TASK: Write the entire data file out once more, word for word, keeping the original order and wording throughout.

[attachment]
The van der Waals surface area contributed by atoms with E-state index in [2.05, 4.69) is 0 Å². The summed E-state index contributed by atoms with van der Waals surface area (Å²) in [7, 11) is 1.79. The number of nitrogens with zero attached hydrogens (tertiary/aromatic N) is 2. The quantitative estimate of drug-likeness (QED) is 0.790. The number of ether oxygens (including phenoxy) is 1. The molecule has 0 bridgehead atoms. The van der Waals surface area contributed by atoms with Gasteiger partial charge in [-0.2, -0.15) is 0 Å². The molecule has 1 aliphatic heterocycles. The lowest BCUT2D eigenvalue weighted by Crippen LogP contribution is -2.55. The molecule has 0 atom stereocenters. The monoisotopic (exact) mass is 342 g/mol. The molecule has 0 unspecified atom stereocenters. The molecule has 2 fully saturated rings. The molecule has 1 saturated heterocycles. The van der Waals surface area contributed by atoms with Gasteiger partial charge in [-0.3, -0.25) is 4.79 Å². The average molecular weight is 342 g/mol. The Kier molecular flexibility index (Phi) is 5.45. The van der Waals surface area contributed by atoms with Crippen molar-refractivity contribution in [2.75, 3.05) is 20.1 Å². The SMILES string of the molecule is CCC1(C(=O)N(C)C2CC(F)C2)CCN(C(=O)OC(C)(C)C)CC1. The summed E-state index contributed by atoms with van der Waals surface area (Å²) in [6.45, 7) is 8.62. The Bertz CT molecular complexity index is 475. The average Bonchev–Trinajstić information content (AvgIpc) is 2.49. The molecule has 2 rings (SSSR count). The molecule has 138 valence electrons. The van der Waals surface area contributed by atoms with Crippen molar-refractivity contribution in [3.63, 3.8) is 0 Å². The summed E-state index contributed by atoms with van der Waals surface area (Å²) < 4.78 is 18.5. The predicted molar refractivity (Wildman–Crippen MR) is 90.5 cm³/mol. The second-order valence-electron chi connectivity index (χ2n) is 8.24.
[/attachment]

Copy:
The van der Waals surface area contributed by atoms with E-state index in [2.05, 4.69) is 0 Å². The summed E-state index contributed by atoms with van der Waals surface area (Å²) in [7, 11) is 1.79. The number of nitrogens with zero attached hydrogens (tertiary/aromatic N) is 2. The quantitative estimate of drug-likeness (QED) is 0.790. The number of ether oxygens (including phenoxy) is 1. The molecule has 0 bridgehead atoms. The van der Waals surface area contributed by atoms with Gasteiger partial charge in [-0.2, -0.15) is 0 Å². The molecule has 1 aliphatic heterocycles. The lowest BCUT2D eigenvalue weighted by Crippen LogP contribution is -2.55. The molecule has 0 atom stereocenters. The monoisotopic (exact) mass is 342 g/mol. The molecule has 0 unspecified atom stereocenters. The molecule has 2 fully saturated rings. The molecule has 1 saturated heterocycles. The van der Waals surface area contributed by atoms with Gasteiger partial charge in [-0.3, -0.25) is 4.79 Å². The average molecular weight is 342 g/mol. The Kier molecular flexibility index (Phi) is 5.45. The van der Waals surface area contributed by atoms with Crippen molar-refractivity contribution in [2.75, 3.05) is 20.1 Å². The SMILES string of the molecule is CCC1(C(=O)N(C)C2CC(F)C2)CCN(C(=O)OC(C)(C)C)CC1. The summed E-state index contributed by atoms with van der Waals surface area (Å²) in [6.45, 7) is 8.62. The Bertz CT molecular complexity index is 475. The average Bonchev–Trinajstić information content (AvgIpc) is 2.49. The molecule has 2 rings (SSSR count). The molecule has 138 valence electrons. The van der Waals surface area contributed by atoms with Crippen molar-refractivity contribution in [3.63, 3.8) is 0 Å². The summed E-state index contributed by atoms with van der Waals surface area (Å²) < 4.78 is 18.5. The predicted molar refractivity (Wildman–Crippen MR) is 90.5 cm³/mol. The second-order valence-electron chi connectivity index (χ2n) is 8.24.